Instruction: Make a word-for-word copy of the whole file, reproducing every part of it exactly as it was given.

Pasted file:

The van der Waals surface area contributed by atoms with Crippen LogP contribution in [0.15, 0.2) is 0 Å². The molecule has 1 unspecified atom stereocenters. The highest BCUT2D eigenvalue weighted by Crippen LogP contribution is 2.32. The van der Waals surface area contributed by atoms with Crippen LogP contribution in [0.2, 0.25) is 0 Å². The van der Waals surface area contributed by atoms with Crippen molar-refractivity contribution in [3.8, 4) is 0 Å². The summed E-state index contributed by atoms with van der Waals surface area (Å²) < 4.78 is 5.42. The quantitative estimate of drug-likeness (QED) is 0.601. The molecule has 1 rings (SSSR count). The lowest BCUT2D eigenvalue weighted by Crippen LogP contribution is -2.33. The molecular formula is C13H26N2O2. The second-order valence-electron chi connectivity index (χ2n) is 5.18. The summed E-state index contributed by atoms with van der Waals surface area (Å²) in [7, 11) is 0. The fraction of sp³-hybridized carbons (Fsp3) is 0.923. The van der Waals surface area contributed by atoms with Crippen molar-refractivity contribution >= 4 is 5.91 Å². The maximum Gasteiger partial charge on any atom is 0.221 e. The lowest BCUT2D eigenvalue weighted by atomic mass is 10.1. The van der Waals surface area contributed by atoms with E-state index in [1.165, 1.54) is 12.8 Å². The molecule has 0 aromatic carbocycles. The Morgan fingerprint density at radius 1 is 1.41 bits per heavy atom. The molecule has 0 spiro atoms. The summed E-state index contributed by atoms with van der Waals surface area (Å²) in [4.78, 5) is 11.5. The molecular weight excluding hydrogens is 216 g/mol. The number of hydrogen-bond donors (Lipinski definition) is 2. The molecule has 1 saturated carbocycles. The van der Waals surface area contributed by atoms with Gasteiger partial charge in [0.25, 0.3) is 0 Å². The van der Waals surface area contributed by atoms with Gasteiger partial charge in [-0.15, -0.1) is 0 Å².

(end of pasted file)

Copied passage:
The van der Waals surface area contributed by atoms with Crippen LogP contribution in [0.15, 0.2) is 0 Å². The molecule has 1 unspecified atom stereocenters. The highest BCUT2D eigenvalue weighted by Crippen LogP contribution is 2.32. The van der Waals surface area contributed by atoms with Crippen LogP contribution in [0.2, 0.25) is 0 Å². The van der Waals surface area contributed by atoms with Crippen molar-refractivity contribution in [3.8, 4) is 0 Å². The summed E-state index contributed by atoms with van der Waals surface area (Å²) < 4.78 is 5.42. The quantitative estimate of drug-likeness (QED) is 0.601. The molecule has 1 rings (SSSR count). The lowest BCUT2D eigenvalue weighted by Crippen LogP contribution is -2.33. The molecular formula is C13H26N2O2. The second-order valence-electron chi connectivity index (χ2n) is 5.18. The summed E-state index contributed by atoms with van der Waals surface area (Å²) in [7, 11) is 0. The fraction of sp³-hybridized carbons (Fsp3) is 0.923. The van der Waals surface area contributed by atoms with Crippen molar-refractivity contribution >= 4 is 5.91 Å². The maximum Gasteiger partial charge on any atom is 0.221 e. The lowest BCUT2D eigenvalue weighted by atomic mass is 10.1. The van der Waals surface area contributed by atoms with E-state index in [1.165, 1.54) is 12.8 Å². The molecule has 0 aromatic carbocycles. The Morgan fingerprint density at radius 1 is 1.41 bits per heavy atom. The molecule has 0 spiro atoms. The summed E-state index contributed by atoms with van der Waals surface area (Å²) in [4.78, 5) is 11.5. The molecular weight excluding hydrogens is 216 g/mol. The number of hydrogen-bond donors (Lipinski definition) is 2. The molecule has 1 saturated carbocycles. The van der Waals surface area contributed by atoms with Gasteiger partial charge in [0.25, 0.3) is 0 Å². The van der Waals surface area contributed by atoms with Gasteiger partial charge in [-0.15, -0.1) is 0 Å².